What Does Asynchronous Learning Mean?
According to Jenay Robert, a researcher at EDUCAUSE, “asynchronous learning generally refers to a teaching modality in which students complete coursework independently and on their own schedules. Asynchronous learning is most commonly associated with online or hybrid (partially online) courses.”
Students surveyed in the recent EDUCAUSE report highlighted key benefits of this asynchronous approach, noting that competency-based frameworks can more easily accommodate students’ disabilities, family obligations or work schedules.
ISACA Senior Vice President of Product Ryan Taylor, meanwhile, says “the modality of asynchronous learning has always been happening — the past two years just accelerated the impact. But pressure makes the demand. As asynchronous tools have evolved over time, the focus has shifted from completion rates to measuring student understanding.”
Asynchronous Learning Helps Students Achieve Learning-Life Balance
In much the same way that work-life balance has become a post-pandemic priority, learning-life balance is now critical for student success. To help achieve this goal, two components are critical:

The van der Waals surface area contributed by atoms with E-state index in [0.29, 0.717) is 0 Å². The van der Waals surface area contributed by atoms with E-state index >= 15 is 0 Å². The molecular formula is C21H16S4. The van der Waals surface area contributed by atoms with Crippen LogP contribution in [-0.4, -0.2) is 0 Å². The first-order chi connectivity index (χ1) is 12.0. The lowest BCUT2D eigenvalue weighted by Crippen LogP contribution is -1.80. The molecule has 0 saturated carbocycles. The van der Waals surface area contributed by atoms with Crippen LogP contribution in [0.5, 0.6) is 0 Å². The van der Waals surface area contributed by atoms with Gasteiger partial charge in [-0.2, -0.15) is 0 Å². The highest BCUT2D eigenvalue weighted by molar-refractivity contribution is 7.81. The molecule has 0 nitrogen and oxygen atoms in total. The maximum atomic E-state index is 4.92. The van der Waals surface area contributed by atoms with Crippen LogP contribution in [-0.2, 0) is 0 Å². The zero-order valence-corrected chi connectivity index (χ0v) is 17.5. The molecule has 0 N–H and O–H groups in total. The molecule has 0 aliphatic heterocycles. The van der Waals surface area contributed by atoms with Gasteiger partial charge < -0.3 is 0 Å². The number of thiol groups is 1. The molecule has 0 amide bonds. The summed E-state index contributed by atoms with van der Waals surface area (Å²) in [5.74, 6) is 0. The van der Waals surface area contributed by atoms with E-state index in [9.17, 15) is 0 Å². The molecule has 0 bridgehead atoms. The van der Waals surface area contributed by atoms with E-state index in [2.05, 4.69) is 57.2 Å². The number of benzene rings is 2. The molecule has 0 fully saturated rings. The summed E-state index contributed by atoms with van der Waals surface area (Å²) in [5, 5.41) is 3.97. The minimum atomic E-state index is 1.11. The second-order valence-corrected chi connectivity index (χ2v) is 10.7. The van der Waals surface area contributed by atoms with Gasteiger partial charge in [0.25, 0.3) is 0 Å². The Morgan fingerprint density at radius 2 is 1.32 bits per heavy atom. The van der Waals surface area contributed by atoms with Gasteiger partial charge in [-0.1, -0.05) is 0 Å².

“It’s not just about throwing content out there,” Taylor says. “How do teachers create an engaging environment? Students now expect a level of personalization that includes both educational and social elements tailored to their learning styles.”
He points to the 40-20-40 training model developed by professor Robert O. Brinkerhoff, in which 40 percent of instructor effort is put into pre-teaching activities such as goal setting and adaptation to student needs. Another 40 percent goes into post-learning functions, such as discussion and feedback, while just 20 percent is dedicated to instruction and exercises.
This model is critical to student success in an asynchronous approach, since it recognizes that learning doesn’t only happen in sync with teaching; it happens at multiple points in time.